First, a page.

In Aumsville, Ohio, there is controversy over the publication of the staff's team values on the city website. Americans United for Separation of Church and State is suing over one of the values: belief in God.
The claims by Americans United is that, even though the statement represents a leadership team's values, it represents the city's position. Claiming a "separation" argument is referring back to the First Amendment. But that only prohibits Congress from making a law respecting an establishment of religion. Some people feel that the 14th Amendment carries that down to the state level. Even if that is so (which is questionable in my view), no amendment that I know of carries the federal prohibition to the city level. And if it did, the prohibition would be against making a law, which this clearly does not.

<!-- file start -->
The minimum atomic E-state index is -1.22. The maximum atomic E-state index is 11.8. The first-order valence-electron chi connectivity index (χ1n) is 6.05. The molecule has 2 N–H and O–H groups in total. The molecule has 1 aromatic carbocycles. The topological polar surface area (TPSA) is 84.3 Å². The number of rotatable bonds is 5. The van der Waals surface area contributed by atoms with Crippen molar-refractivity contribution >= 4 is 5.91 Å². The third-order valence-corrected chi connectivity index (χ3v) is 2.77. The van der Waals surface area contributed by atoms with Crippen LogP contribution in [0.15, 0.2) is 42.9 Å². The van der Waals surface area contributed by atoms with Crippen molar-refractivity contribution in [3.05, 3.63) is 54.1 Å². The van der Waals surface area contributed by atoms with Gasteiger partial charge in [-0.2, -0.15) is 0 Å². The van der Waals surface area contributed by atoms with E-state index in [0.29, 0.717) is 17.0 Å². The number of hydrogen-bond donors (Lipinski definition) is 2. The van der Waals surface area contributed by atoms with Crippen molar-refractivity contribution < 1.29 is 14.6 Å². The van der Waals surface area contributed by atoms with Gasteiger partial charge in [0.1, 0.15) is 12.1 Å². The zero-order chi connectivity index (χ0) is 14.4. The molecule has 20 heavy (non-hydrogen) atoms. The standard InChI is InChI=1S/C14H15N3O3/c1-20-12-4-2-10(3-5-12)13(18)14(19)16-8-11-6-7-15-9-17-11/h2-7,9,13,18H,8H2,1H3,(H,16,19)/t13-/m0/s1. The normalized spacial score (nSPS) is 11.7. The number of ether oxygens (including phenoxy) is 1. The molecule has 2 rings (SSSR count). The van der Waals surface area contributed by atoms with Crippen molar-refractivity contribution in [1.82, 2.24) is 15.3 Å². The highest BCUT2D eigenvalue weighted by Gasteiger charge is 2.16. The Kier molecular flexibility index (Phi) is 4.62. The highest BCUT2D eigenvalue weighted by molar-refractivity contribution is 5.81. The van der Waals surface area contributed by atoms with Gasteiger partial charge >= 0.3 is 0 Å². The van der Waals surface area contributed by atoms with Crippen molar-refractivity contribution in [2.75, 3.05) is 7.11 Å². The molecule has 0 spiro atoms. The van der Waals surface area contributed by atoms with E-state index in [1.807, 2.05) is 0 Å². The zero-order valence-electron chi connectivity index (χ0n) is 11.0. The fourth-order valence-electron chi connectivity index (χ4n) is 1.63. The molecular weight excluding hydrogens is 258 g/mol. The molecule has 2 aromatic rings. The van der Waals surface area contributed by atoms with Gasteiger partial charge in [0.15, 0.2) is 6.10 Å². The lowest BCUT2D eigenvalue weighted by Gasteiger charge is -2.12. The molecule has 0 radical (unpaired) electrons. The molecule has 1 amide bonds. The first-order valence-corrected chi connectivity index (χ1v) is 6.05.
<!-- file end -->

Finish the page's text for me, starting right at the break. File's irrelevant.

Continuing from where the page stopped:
Apparently the complaint is that the city leadership should not state any position on religion. One may feel that way, but there is no constitutional limit on such a thing.
As a reminder, here is information from a previous post about Ohio's Constitution (orig. in 1852):
"We, the people of the State of Ohio, grateful to Almighty God for our freedom, to secure its blessings and promote our common welfare, do establish this Constitution."
"All men have a natural and indefeasible right to worship Almighty God according to the dictates of their own conscience... Religion, morality, and knowledge, however, being essential to good government, it shall be the duty of the General Assembly to pass suitable laws, to protect every religious denomination in the peaceable enjoyment of its own mode of public worship, and to encourage schools and the means of instruction."
See the entire Ohio ConstitutionRead more about the Ohio complaint here:
Group opposes city use of 'belief in God'